Academic journal article
By Fordham, Pamela
Afro-Americans in New York Life and History , Vol. 29, No. 1
New York: Random House, 2003.
Death of Innocence, written by Mamie Till-Mobley and Christopher Benson, details the events surrounding her son-Emmett Till's, murder. The book portrays the emotional and political condition of America throughout the Civil Rights Movement era. Mrs. Till-Mobley puts the murder and the subsequent trial in a greater context, showing the role those events had in inspiring participation, particularly by the younger generation, to the Civil Rights Movement.
One of the most evident contrasts of the book is that although it intends to tell "the story of the hate crime that changed America," the story is really divided into two parts which depict America before and after Emmett Till's death. The first part is a detailed account of the numerous loving relationships that encompassed both Mamie and Emmett's lives. The backdrop to the hateful acts of Emmett's perpetrators is the loving Chicago community in which he grew up -- a community filled with friends and family members who understood that those very relationships were the key to their survival. It was a community of playgrounds, and mud holes filled with rainwater that were just as alluring as wading pools when transformed by youthful imaginations. It was a community of familial neighbors who waited on their porches at 8:59 each night for their children to return home to meet the 9:00 PM curfew. It was a time filled with celebrations; one so wonderful that Mamie Till-Mobely described it as a "perfect light that you see sometimes just before darkness falls."
Powerful memories of Mamie and Emmett's last days together mark the transition of the story's focus from life in Chicago to the details of the events surrounding Emmett's death. Those memories reveal Mamie's guilt about allowing Emmett to visit Mississippi in spite of her own misgivings. For days before his trip she tried urgently to help Emmett to understand all the cruel conventions of race relations between southern blacks and whites. She reminded him of her generation's Mississippi "cautionary tale":
"...a black woman who brought her little girl to work with her when she cleaned,
cooked, and did laundry for a white family in the South. The little girl became a playmate of the daughter of this white family. One day something happened that upset the little white girl and she ran to her daddy as he came down the drive after work. The man listened to his daughter, then confronted the little black girl, and became so angry with her that he pushed her hard against a tree. Just slammed her. Now, that girl's mother had to finish her day's work before she could even look after her daughter, who was left there writhing in pain the rest of the day. Eventually, the little girl died from her injuries" (19).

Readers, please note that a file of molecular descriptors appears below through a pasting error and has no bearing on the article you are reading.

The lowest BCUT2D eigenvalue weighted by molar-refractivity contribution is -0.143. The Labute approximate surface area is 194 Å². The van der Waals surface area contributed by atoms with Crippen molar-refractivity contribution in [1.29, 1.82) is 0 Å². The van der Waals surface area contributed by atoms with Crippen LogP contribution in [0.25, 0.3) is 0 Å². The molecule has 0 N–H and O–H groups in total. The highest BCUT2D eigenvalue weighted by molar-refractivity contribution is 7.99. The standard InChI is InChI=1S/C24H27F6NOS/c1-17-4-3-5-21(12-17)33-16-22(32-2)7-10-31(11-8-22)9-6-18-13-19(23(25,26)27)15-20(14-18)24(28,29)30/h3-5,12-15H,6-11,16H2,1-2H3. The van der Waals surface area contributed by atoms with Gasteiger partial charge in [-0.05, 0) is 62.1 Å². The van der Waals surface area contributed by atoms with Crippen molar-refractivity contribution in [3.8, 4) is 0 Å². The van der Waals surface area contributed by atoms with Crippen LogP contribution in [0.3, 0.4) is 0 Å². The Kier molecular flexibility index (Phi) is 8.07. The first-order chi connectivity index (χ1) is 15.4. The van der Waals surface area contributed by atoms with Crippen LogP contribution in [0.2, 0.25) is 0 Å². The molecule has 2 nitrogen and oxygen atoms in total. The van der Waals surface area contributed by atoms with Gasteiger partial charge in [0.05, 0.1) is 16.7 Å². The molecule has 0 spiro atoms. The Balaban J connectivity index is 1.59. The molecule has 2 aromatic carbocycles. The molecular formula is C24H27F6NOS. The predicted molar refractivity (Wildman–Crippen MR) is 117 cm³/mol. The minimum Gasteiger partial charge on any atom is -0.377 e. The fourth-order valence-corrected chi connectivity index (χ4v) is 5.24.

Emmett was also impressed upon by others who warned him about the differences between Chicago and Mississippi. One of his cousins even refused to join Emmett on his journey stating, "He couldn't get past all the things he had heard about the South. He didn't want to go." Nothing shook Emmett's excitement and belief that everything would be fine. In those reflective passages Mamie reveals her understanding that it was impossible to "give a crash course in hatred to a boy who [had] only known love."
On August 20, 1955 Emmett boarded the City of New Orleans train to make his fateful trip to a place very different from the world that had become so familiar to him. Mamie Till-Mobley described Mississippi as a "mirror image of the rest of the world. Normal at a glance, until you realized it was all completely backward." The Mississippi that Emmett visited during the last summer of his life was filled with fear and hatred. Mississippi politicians were engaged in a concerted effort to intimidate black citizens and keep them from acting on the Supreme Court ruling that "separate was not equal." In an effort to preserve the racist southern traditions, white politicians went to extreme lengths to prevent blacks from exercising their right to vote or to engage in any activity that might give voice to the idea that the right to vote even existed for blacks. …